Group Title: Citrus Station mimeo report - Florida Citrus Experiment Station ; 54-11
Title: Flavor studies on orange concentrates made from juices heated prior to concentration
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Permanent Link: http://ufdc.ufl.edu/UF00072358/00001
 Material Information
Title: Flavor studies on orange concentrates made from juices heated prior to concentration
Series Title: Citrus Station mimeo report
Physical Description: 7 leaves : ; 28 cm.
Language: English
Creator: Wenzel, F. W
Olsen, R. W
Atkins, C. D
Citrus Experiment Station (Lake Alfred, Fla.)
Florida Citrus Commission
Publisher: Florida Citrus Experiment Station :
Florida Citrus Commission
Place of Publication: Lake Alfred FL
Publication Date: 1954
 Subjects
Subject: Orange juice -- Flavor and odor -- Florida   ( lcsh )
Concentrated fruit juices -- Preservation -- Florida   ( lcsh )
Genre: government publication (state, provincial, terriorial, dependent)   ( marcgt )
non-fiction   ( marcgt )
 Notes
Statement of Responsibility: F.W Wenzel, R.W. Olsen, and C.D. Atkins.
General Note: Caption title.
 Record Information
Bibliographic ID: UF00072358
Volume ID: VID00001
Source Institution: University of Florida
Rights Management: All rights reserved by the source institution and holding location.
Resource Identifier: oclc - 74323152

Full Text

Flavor Studies on Orange Concentrates Made from Juices Heated Prior to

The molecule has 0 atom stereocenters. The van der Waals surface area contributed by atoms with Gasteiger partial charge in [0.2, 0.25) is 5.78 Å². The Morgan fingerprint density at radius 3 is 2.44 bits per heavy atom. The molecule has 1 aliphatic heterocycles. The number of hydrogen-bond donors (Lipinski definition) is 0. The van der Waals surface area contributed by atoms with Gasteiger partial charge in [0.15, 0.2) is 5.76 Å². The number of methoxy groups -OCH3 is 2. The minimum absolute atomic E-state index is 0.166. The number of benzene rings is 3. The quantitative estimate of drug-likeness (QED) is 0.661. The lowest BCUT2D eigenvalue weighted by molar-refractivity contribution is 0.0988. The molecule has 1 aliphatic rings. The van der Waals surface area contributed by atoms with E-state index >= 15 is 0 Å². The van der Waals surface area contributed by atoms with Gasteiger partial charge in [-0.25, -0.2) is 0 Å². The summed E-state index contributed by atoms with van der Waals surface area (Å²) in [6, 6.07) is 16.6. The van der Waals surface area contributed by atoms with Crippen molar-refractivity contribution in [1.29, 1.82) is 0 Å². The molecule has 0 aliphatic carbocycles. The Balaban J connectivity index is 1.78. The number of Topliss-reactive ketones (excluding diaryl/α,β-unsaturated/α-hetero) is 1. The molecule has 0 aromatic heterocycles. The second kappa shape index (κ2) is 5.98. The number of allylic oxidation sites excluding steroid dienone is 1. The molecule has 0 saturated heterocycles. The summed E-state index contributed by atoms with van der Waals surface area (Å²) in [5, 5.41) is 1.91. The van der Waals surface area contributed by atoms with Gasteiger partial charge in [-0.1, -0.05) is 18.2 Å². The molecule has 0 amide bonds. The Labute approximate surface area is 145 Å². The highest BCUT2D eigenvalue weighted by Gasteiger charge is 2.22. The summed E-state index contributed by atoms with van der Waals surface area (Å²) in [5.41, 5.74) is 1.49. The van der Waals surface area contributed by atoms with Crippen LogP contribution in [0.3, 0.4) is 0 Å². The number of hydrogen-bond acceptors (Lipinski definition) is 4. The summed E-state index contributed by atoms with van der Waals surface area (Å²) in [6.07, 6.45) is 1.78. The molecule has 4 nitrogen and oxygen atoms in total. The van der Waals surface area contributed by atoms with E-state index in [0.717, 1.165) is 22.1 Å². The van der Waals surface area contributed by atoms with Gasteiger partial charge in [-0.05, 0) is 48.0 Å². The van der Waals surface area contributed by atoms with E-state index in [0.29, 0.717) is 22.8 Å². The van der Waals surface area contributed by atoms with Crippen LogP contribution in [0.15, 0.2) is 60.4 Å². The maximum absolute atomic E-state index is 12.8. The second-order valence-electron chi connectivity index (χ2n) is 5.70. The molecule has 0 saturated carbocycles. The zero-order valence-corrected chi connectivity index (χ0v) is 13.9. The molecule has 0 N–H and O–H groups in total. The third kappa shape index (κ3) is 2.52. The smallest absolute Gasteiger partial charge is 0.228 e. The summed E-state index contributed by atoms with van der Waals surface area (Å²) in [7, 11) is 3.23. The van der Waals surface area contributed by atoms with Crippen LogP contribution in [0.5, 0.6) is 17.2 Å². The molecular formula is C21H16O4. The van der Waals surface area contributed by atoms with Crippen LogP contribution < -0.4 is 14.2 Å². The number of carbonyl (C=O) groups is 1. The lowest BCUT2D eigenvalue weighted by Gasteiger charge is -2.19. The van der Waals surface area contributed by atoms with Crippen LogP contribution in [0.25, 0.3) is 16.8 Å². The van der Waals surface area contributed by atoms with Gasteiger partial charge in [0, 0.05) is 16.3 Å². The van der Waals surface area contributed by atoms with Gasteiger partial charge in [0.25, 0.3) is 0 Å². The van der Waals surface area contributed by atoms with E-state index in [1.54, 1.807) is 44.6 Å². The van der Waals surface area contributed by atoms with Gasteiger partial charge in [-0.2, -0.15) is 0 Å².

Concentration*

F. W. Wenzel, R. W. Olsen, and C. D. Atkins


This investigation was concerned with a comparison of various methods for
evaluating the flavor of citrus juices and also the effect of heat treatment on
the flavor of frozen orange concentrate made from juice heated prior to concen-
tration.

The orange concentrates used in this study were made from Pineapple and Va-
lencia oranges which were harvested and processed in March and June, respectively.
After thoroughly mixing the fruit, some of it was held at 40oF. for several days
because the four packs of concentrates from each variety of fruit, needed for this
investigation, could not be processed in one day.

The juice for processing was obtained using a Citro-Mat extractor and a Food
Machinery finisher (Model 35) with a 0.030 inch screen. The pasteurizer used con-
sisted of a heating and a cooling coil of 5/32 inch I.D. stainless steel tubing.
Hot water was circulated around the heating coil and tap water around the cooling
coil. The flow rate was 1900 ml./min. The time required to raise the temperature
of the juice from room temperature to the desired temperature was 12 seconds and 8
seconds were necessary for lowering the temperature to 850F. Heating temperatures
of 155, 1750, and 1950F. were used. All temperatures were controlled by a Taylor